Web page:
Children (and parents for that matter) settle in quickly and easily, with parents praising the ‘kindness and helpfulness of the older children to those in the younger years’ and vouching for the family feel that ‘made it very easy to find your feet both as a new pupil and parent’.
Outside space is limited. The main prep playground at Chantry House is half taken over by a vast wooden climbing frame that had been nominated for replacement until the student council unanimously voted to keep it and spend the budget allocated to its replacement instead on a meditative, wooden outside seating area where children can sit and chat or hold meetings. ‘It was a wonderful idea and has proved absolutely invaluable as a school space, I’m so impressed by their choice,’ remarked the head. The Dean’s Garden is a much-favoured, walled, cottage garden space, home to relaxed break time gatherings and, when we visited, outdoor lessons – taking advantage of it as a haven of dappled shade and a small lawn.
This is a city centre school with the disadvantage that it lacks onsite green playing fields. ‘But the facilities that the children use daily are of county and international standard, way beyond what one would expect from a prep school of this size,’ said one parent. Bused from year 2 upwards to either the Exeter University pitches or county cricket fields, pupils see the mini bus trips as a highlight of the games lessons rather than a bore and the sporting tuition is widely praised. ‘The new head of games is brilliant, gently coaching every pupil to view sport as something fun, inclusive and healthily for all,’ said a parent. There’s some 60+ fixtures per term plus an U7s festival for netball, soccer and athletics. Other sports include judo, squash, swimming, cross-country and athletics plus outdoor pursuits like climbing, kayaking and Dartmoor walks.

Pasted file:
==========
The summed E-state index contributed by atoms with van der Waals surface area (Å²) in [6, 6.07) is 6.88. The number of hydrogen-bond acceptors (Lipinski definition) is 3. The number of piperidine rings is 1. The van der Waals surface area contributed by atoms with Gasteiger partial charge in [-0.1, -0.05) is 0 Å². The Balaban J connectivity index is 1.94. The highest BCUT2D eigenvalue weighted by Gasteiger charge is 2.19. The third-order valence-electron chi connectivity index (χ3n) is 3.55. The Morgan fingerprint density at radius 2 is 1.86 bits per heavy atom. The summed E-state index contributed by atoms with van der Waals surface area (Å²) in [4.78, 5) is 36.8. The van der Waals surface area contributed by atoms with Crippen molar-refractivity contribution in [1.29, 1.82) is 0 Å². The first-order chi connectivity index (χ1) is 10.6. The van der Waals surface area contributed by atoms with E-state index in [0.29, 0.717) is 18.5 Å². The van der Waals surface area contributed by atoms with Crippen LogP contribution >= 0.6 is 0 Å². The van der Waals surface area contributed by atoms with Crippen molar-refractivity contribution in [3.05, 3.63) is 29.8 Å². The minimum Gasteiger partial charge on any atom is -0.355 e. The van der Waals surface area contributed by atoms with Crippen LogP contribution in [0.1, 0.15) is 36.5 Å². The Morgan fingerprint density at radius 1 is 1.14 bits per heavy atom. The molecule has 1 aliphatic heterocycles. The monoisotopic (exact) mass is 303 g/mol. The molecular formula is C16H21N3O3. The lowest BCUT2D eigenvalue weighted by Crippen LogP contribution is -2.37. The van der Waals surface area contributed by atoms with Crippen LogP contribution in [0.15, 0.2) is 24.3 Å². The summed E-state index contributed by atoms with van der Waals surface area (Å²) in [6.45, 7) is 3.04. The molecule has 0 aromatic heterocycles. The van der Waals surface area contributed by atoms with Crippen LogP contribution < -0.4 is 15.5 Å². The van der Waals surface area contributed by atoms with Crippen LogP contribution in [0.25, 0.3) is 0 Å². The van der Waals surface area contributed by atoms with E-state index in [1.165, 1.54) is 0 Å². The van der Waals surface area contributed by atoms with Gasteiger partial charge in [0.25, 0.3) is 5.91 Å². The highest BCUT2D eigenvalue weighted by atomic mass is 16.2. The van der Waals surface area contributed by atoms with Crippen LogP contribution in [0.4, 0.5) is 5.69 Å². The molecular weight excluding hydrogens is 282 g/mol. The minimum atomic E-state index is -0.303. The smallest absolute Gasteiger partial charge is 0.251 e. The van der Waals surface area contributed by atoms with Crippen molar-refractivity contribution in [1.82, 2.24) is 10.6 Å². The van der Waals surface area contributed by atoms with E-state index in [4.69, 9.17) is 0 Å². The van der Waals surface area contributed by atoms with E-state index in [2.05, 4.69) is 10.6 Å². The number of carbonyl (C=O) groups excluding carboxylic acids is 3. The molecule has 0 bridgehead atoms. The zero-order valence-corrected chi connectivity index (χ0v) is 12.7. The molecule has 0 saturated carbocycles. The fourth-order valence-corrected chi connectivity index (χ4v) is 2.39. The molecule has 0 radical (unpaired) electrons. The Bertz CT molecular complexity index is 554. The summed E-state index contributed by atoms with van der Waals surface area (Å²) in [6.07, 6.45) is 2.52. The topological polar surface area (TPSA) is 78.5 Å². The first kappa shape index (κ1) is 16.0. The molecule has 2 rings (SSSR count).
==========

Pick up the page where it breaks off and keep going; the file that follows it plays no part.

Trips make the most of the local area including Roman walks. Years 5-7 go to France every other year, year 8 goes camping on Dartmoor, plus there’s a Buckfast Abbey choir camp.
Former pupils include 14th century theologian Boniface; more recently, bass player Orlando le Fleming; Chris Martin, lead singer of Coldplay (who apparently once said, ‘ECS is where it all began’); Hampshire CCC manager, Giles White and Dave Webb, ENO.
Accommodation is made up of three Georgian houses with 22 boys’ beds and 18 girls’ beds for 7-13 year olds. All boarders are from the UK, most from within an hour’s drive, and around half are choristers, facilitating their busy rehearsal and performance schedules. The large dorms have three bunkbeds each and a piano, or in some cases, a harp. Older pupils can have a double room with two single beds. There’s a comfy common room, a TV room, a prep room, and the Cosy Club in the basement with sofas, DVDs, a games table and a crafts area.
The young French head of boarding is warm and calmly on top of everything and everyone. At weekends, there can be anything from a handful of pupils to 25, and activities include trips to Haven Banks, Dartmoor or beaches. Spanish tapas evenings, Irish evenings and making sushi are popular.
Choristerships are worth 25 per cent off tuition fees. Awards and scholarships (including a fully-funded place) are available in year 7 in visual/performing arts, academic, drama, music and sport.
The last word
A warm, enveloping family of a school where pupils are, in the words of one parent but echoed by many, ‘allowed to be individuals, encouraged to be true to themselves and helped to flourish in whatever they find a passion for’.